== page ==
Images from the flood
Johnson City (WSYR-TV) -- At this time last year, remnants of Tropical Storm Lee dumped more than 10 inches of rain on the Southern Tier in just 24 hours.
Today, people in that area are still trying to recover from the devastating floods.
Bonnie Spence’s nightmare began on September 7, 2011.
"When my husband turned on the light I looked at him and he was pure white. He looked like he was going to collapse...that's when I made the decision to call 911,” Spence said.
That call saved her life. For nearly two hours, she and her husband were stuck in their attic, gasping for air as flood waters ripped through their home and all across the Southern Tier.
“It blew out the windows and it just started to fill up and it filled up the basement up to the first floor in less than 45 minutes,” Spence continued.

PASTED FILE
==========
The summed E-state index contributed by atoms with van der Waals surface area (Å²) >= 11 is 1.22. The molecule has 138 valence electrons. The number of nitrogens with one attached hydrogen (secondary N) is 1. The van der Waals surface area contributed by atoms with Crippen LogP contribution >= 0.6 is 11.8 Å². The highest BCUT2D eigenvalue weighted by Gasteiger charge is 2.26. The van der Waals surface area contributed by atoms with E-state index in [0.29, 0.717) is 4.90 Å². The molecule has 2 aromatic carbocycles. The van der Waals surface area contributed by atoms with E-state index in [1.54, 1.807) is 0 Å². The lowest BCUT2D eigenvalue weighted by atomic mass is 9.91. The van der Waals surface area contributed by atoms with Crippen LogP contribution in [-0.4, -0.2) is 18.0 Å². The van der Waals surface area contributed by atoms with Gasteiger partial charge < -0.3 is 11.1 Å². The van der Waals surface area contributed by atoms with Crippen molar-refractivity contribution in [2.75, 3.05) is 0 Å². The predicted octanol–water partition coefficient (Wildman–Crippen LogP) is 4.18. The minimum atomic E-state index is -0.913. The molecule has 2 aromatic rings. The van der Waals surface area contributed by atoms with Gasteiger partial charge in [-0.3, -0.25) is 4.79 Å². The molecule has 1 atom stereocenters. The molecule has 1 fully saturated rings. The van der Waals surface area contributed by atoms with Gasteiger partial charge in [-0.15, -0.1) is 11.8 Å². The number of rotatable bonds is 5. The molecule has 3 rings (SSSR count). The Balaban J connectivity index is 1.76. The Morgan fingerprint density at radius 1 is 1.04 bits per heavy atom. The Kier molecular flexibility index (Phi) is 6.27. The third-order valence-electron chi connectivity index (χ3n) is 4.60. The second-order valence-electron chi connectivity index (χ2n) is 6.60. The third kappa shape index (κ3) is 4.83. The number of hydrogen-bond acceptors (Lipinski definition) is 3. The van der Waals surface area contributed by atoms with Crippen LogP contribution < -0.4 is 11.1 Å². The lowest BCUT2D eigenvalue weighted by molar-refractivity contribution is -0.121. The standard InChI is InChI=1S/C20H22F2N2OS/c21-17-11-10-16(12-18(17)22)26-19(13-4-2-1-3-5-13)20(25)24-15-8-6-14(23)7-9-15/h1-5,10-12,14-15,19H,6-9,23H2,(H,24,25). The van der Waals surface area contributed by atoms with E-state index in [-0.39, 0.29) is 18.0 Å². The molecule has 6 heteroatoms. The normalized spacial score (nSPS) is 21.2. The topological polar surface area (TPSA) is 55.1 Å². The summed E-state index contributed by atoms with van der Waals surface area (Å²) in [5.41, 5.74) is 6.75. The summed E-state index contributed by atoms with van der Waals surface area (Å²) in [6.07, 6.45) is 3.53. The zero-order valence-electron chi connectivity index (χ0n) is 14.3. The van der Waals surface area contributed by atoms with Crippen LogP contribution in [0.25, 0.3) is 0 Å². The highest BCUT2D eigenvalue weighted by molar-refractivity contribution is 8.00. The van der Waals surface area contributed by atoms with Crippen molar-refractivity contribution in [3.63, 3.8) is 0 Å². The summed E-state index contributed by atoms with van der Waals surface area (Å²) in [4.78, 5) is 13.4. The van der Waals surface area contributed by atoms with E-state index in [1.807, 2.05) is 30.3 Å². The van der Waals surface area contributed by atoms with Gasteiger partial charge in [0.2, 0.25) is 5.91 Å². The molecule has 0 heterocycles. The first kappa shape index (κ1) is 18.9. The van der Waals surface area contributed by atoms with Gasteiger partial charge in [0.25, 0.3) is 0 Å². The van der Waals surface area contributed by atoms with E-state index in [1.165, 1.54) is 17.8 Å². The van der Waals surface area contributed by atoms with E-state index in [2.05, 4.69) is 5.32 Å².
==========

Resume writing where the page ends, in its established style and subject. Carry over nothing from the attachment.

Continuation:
Fortunately they made it out, but their home of 30 years was destroyed. Now, one year later, she’s still trying to get back to normal. And she’s not the only one.
The community has rallied together offering financial, physical and most importantly, emotional support for those who endured the devastation.
Waterlines still evident today tell the story of a community uprooted by a powerful storm.
“Block after block of utter devastation down through here,” said Johnson City Christian Union Church Pastor Wyatt Buchanan. “It’s eerily quiet in this area. It’s like somebody dropped a bomb down here. All these homes are empty, boarded up, they’ve cut the power to them."
Buchanan has seen his share of storms and heavy rains sweep through Johnson City, but in his 23 years, there’s never been anything as crushing as what happened last year.
“The devastation was far flung, Binghamton, our village, Vestal, Cunkland, Twin Orchards, West Corners, it was a massive flood. It took in a huge geographical area,” Buchanan continued.
Buchanan’s church suffered nearly $30,000 worth of damage.
“As the waters came up, they eventually came up over the electrical sockets. We had over three feet of water in [the church],” he said.
Now, 12 months later, the church, along with the community, is trying to put the pieces back together. But for many of them, some things will never return to normal.